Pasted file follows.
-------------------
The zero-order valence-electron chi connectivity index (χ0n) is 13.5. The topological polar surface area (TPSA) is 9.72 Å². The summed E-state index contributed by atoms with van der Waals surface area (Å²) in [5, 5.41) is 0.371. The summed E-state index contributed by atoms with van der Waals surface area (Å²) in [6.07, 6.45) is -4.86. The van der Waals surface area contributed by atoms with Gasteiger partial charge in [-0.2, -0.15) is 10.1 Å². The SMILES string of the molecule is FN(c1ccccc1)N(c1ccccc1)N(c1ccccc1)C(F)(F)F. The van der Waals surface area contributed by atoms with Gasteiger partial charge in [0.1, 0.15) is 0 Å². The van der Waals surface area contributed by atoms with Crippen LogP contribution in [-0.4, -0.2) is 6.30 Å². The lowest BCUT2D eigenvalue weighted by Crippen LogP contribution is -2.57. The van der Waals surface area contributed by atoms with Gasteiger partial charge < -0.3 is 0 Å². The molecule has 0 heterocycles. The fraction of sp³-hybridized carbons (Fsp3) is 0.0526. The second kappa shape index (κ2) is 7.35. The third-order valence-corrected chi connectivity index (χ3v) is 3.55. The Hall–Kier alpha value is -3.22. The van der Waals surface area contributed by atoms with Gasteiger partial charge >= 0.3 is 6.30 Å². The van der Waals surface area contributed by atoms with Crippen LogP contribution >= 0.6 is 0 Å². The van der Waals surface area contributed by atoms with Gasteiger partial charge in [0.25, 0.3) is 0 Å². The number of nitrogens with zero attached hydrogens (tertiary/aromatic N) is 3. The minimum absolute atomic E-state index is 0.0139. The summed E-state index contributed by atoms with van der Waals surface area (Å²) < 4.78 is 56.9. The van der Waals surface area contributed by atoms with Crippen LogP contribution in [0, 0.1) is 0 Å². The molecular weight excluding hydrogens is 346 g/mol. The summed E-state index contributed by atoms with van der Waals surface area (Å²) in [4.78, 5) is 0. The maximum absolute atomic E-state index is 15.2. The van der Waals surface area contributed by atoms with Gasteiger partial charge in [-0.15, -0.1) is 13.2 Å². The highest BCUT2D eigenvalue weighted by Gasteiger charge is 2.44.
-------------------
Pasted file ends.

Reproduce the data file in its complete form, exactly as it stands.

The zero-order valence-electron chi connectivity index (χ0n) is 13.5. The topological polar surface area (TPSA) is 9.72 Å². The summed E-state index contributed by atoms with van der Waals surface area (Å²) in [5, 5.41) is 0.371. The summed E-state index contributed by atoms with van der Waals surface area (Å²) in [6.07, 6.45) is -4.86. The van der Waals surface area contributed by atoms with Gasteiger partial charge in [-0.2, -0.15) is 10.1 Å². The SMILES string of the molecule is FN(c1ccccc1)N(c1ccccc1)N(c1ccccc1)C(F)(F)F. The van der Waals surface area contributed by atoms with Gasteiger partial charge in [0.1, 0.15) is 0 Å². The van der Waals surface area contributed by atoms with Crippen LogP contribution in [-0.4, -0.2) is 6.30 Å². The lowest BCUT2D eigenvalue weighted by Crippen LogP contribution is -2.57. The van der Waals surface area contributed by atoms with Gasteiger partial charge < -0.3 is 0 Å². The molecule has 0 heterocycles. The fraction of sp³-hybridized carbons (Fsp3) is 0.0526. The second kappa shape index (κ2) is 7.35. The third-order valence-corrected chi connectivity index (χ3v) is 3.55. The Hall–Kier alpha value is -3.22. The van der Waals surface area contributed by atoms with Gasteiger partial charge >= 0.3 is 6.30 Å². The van der Waals surface area contributed by atoms with Crippen LogP contribution >= 0.6 is 0 Å². The van der Waals surface area contributed by atoms with Gasteiger partial charge in [0.25, 0.3) is 0 Å². The number of nitrogens with zero attached hydrogens (tertiary/aromatic N) is 3. The minimum absolute atomic E-state index is 0.0139. The summed E-state index contributed by atoms with van der Waals surface area (Å²) < 4.78 is 56.9. The van der Waals surface area contributed by atoms with Crippen LogP contribution in [0, 0.1) is 0 Å². The molecular weight excluding hydrogens is 346 g/mol. The summed E-state index contributed by atoms with van der Waals surface area (Å²) in [4.78, 5) is 0. The maximum absolute atomic E-state index is 15.2. The van der Waals surface area contributed by atoms with Gasteiger partial charge in [-0.15, -0.1) is 13.2 Å². The highest BCUT2D eigenvalue weighted by Gasteiger charge is 2.44.